Updated: 4 p.m.
The war in Ukraine is reminding the world how quickly a normal life can turn to uncertainty, suffering and terror.
As Russia expands its air attacks into the western regions of Ukraine, residents of several encircled southern cities are going without food, water and power. The U.N. refugee agency says 2.7 million people, including more than a million children, have already fled Ukraine.
Guest host Chris Farrell talks with a Ukrainian in Minnesota who is watching the war destroy his homeland and gets an update on the humanitarian crisis unfolding on Ukraine’s borders from the head of a refugee advocacy organization who just returned from a trip to Poland. Plus, we’ll learn how the trauma of surviving war has lingered for many Minnesotans who experienced previous conflicts.
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Taras Rafa is from Western Ukraine and an engineer with Abbot in Little Canada.
Eric Schwartz is president of Refugees International. He served previously as dean of the Hubert H. Humphrey School of Public Affairs at the University of Minnesota and as U.S. Assistant Secretary of State for Population, Refugees, and Migration.
Jill Davidson is a social worker for the Center for Victims of Torture based in St. Paul.
Amal Hassan is a psychotherapist and education coordinator for the Center for Victims of Torture in St. Cloud. Her family escaped war in Somalia.
Hear their conversation using the audio player above and read the highlights below.
Taras Rafa moved to Minnesota from western Ukraine in 2005 and many of his family members are still in Ukraine. His cousin, who plays clarinet for the Odessa Philharmonic Orchestra, has joined civilian defense forces.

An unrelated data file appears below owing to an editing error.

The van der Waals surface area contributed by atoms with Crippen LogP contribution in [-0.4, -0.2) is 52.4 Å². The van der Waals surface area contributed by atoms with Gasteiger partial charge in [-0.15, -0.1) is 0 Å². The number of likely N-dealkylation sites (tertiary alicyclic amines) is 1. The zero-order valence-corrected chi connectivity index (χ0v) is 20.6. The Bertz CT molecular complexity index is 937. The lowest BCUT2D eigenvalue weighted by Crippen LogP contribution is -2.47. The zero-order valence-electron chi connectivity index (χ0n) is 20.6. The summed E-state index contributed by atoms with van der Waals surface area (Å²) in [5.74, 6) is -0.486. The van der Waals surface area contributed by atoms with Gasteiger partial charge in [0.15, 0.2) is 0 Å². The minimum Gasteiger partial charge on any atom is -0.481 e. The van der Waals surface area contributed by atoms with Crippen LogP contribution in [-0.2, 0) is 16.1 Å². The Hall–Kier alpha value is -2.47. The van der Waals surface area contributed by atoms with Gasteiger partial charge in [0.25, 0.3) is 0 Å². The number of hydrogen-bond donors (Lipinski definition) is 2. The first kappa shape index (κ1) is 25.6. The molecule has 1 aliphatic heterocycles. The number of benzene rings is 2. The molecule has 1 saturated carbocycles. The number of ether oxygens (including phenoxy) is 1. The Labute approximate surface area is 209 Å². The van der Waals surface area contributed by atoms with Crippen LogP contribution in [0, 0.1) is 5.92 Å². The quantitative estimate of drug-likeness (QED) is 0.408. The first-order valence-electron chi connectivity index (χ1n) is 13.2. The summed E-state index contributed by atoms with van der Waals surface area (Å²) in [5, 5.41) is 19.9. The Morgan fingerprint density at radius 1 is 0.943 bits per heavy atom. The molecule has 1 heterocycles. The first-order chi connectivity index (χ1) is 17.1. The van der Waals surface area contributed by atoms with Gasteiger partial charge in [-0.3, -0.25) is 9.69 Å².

“We’ve been really worried about him because knowing that it’s a port city, it has direct access from the sea, and it will be one of the first attacks from Russian forces, which actually happened. So he managed to take his family and drive to the Polish border, let them cross … and then he returned back, basically home, and signed up for the military service,” Rafa said.
Eric Schwartz, who is the president of Refugees International, said many of the refugees who fled Ukraine have been crossing into Poland.
“I met with Europeans from Germany, from Finland, from the Czech Republic, who had driven to Poland for the purpose of transporting refugees who wanted to go to other countries,” Schwartz said.
He said European governments have established a directive to allow refugees from Ukraine to live and work within the European Union for up to three years.
Amal Hassan, an education coordinator at the Center for Victims of Torture in St. Cloud, Minn., fled from civil war in Somalia when she was a young child — first to Kenya and then to Minnesota.
“It was very cold, right in the middle of winter,” Hassan said. “Children from refugee and immigrant and asylum backgrounds have to negotiate between two cultures. … So that was the larger challenge … trying to maintain my own identity but also adapt to American culture.”
Ayan Abdinur called in to share her experience of coming to Minnesota when she was 11 years old. She, too, fled civil war in Somalia with her mother and newborn sibling. Their journey was long and dangerous, she said.
“I didn’t understand as a child at the time… that emotion, that trauma. But as I’ve grown, and looking back to these stories and remembering things, it just makes my heart feel, like, what my mom actually went through,” she said.
“We have many, many people here in our Minnesota community who’ve gone through these things, whose family members currently are experiencing these traumatic events,” said Jill Davidson, a social worker for the Center for Victims of Torture in St. Paul.
She said they are “finding ways to cope with these types of traumatic events, these types of losses, on a daily basis.”